Amit Dave / Reuters

Mangoes inspire passion, particularly in India, which is home to hundreds of varieties of the fruit. They are celebrated in Indian music, poetry, and art; they are mentioned in Hindu and Buddhist religious texts as well as the Kama Sutra; and Indian expats will even pay hundreds of dollars for a single, air-freighted box of their favorite variety. But while the average red-skinned mango in the American grocery store is certainly pretty, it’s disappointingly bland and crunchy. This episode, we embark on a mango quest to discover how a mango should taste, why the American mango lost its flavor, and how it might just get it back. This is a story that involves a dentist from New Jersey, George W. Bush, and some Harley-Davidsons, as well as a full-on mango orgy—so listen in!

Our episode begins with an American student in London. Having tasted the aromatic, creamy flesh of an imported Alphonso mango at the luxury department store Harrods, the journalist Myles Karp resolved to never again settle for the insipid supermarket specimens of his American youth. But Indian mangoes, including the Alphonso, were simply not available in the United States: For years, it was forbidden to bring them into the country for quarantine reasons. To help us understand what we were missing, we called the mango obsessives Sohail Hashmi and Rhitu Chatterjee, who thrilled us with tales of all-day “mango orgies” in the orchards outside Delhi and exquisite dishes that showcase each variety’s unique charms.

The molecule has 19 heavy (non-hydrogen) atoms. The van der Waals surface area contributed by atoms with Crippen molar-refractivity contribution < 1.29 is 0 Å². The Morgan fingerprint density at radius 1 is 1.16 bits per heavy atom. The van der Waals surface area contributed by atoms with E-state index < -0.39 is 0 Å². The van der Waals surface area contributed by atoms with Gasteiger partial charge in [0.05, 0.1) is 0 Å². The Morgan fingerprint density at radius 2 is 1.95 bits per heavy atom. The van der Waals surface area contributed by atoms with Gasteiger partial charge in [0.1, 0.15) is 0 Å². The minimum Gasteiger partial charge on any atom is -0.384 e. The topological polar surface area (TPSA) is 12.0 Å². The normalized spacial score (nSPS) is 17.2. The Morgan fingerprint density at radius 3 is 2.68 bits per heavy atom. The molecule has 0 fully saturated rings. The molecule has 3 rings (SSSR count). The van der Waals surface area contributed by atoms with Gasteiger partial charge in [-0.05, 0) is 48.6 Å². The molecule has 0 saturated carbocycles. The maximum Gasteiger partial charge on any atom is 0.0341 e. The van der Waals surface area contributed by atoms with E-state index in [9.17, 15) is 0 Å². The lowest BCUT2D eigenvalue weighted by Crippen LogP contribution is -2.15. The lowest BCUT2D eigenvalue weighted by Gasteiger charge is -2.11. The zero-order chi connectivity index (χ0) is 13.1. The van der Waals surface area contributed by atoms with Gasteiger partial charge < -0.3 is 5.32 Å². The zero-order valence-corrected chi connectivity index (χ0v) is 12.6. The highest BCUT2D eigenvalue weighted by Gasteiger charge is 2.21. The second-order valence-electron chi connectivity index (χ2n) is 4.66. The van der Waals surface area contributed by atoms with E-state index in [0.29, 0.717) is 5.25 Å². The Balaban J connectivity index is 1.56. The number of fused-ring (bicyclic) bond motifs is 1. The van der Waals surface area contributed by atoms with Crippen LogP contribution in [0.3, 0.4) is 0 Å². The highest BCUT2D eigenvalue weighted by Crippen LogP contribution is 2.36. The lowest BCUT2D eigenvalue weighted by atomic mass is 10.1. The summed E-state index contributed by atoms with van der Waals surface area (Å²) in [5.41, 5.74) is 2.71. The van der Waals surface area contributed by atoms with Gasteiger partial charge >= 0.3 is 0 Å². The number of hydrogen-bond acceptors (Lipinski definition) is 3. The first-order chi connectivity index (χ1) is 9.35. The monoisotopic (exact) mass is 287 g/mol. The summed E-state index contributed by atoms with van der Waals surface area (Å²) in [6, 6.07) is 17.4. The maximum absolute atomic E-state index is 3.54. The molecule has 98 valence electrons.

As it happens, the American ban on Indian mangoes was lifted in 2007, after a saga that involved a failed mango-smuggling incident, as well as a complicated trade agreement between the United States and India that ended with Bush swapping Harleys for mangoes. But the country has hardly been flooded with delicious Indian mangoes. Why not—and why are the ones we do import from Mexico, Peru, and Brazil such pale imitations of the real thing?

Finally, our mango quest takes us to Florida, where the U.S. Department of Agriculture scientists David Kuhn and Barbara Freeman describe the bottlenecks that led to a single hardy but tasteless variety, the Tommy Atkins, dominating U.S. supermarket shelves. Over the past couple of years, they’ve been hard at work mapping the mango genome in order to breed a better mango for America—and they think they’re close. Meanwhile, down the road at the Fairchild Tropical Botanic Garden, the horticulturalist Noris Ledesma has accumulated a collection of some 600 varieties from all over the world. With her, we indulged in a mango orgy of our very own, tasting our way across Southeast Asia, from the garlicky notes of the domestic mango’s wild relatives in Borneo to the coconut delights of the Burmese Shwe Hintha. Ledesma is determined to create a new nation of mango maniacs right here in the United States, by breeding the perfect purple mango. Will the American mango ever inspire poetry of its own? Listen in now to find out!


This post appears courtesy of Gastropod.

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